Plastic waste has been a global menace and an issue for discussion at various conferences, seminars and platforms both locally and internationally. In a bid to contribute their knowledge to solve the plastic waste menace whilst generating revenue alongside, Mr. Michael Commeh, of the Technology Consultancy Centre (TCC) of the College of Engineering (CoE) of the Kwame Nkrumah University of Science and Technology (KNUST) has developed a new technology that can convert waste plastic into fuel.
Mr. Commeh together with Isaiah Nimako and Nene Amoatey, Researchers at Applied Industrial Ceramics and Rural Energy and Enterprise Development Unit (AIC-REED) of the TCC of KNUST used “Reverse Function theory” and “Thermal Decomposition approach” to develop the technology.
Over the past year, they have developed a setup that can understated conditions convert waste plastics both (Low Density Polyethylene LDPE and High Density Polyethylene HDPE) to fuel. The fuel can either be petrol, aviation fuel or diesel which they say is their focus for now.
The proposed “MIN fuel” currently runs on a petrol engine. The American standard test also proved that it can be used to run any diesel or petrol engine as well as form an excellent blend (admix) with petrol of low octane number, as proved by their test.
The team believes the technology can be applied to e-waste to turn its plastic to fuel as well as retrieve gold, platinum, copper etc. from electronic waste.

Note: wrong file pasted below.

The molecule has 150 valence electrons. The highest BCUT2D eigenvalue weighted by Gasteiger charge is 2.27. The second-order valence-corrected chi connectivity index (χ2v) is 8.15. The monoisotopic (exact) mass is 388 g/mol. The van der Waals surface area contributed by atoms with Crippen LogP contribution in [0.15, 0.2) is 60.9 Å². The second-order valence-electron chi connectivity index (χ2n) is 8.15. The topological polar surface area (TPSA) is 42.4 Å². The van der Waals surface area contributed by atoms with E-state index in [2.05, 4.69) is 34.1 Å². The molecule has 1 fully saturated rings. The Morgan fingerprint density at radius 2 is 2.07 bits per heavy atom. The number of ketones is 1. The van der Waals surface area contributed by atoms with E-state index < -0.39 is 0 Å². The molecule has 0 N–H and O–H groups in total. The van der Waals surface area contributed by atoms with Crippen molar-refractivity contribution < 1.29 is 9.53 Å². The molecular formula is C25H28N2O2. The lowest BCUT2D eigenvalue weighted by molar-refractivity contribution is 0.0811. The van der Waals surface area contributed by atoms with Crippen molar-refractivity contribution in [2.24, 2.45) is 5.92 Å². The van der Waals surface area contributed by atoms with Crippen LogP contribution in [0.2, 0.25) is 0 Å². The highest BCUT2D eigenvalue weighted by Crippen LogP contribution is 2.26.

The fuel is the best for exhaust, better than the normal fuel on the Ghanaian market, environmentally friendly, a good mix for all fuels and has higher performance. It is also safe and meets all the standards of the Ghana Standards Authority when it was tested by them.
In an exclusive interview with the University Relations Office (URO) Mr. Commeh revealed that the fundamental aim of the project is to make use of limited resources to advance technology. He said irrespective of limited resources it did not take place in a developed country but Ghana, which is a great achievement as a developing country.
He indicated that as global sister universities are doing, it would be good if the University would adopt the project to improve the image and the global ranking of the University.
He said in Ghana alone, about 200,000 tons of waste are generated every day with close to 60 per cent made up of plastics and therefore “the research team sees waste as ‘money in transition’ and took the challenge in converting it to fuel, and plastic is one of them among others.”
Mr. Michael Commeh solely financed this project with his research allowance, but looks forward to setting up various plants throughout the country and called on donors, collaborators and investors to partner them to contribute their knowledge to solve the plastic waste menace whilst generating revenue alongside.
The Student Representative Council (SRC) of KNUST has shown interest and promised a thirty thousand Ghana Cedi (GH¢30, 000.00) support for scaling up to two barrel a day production.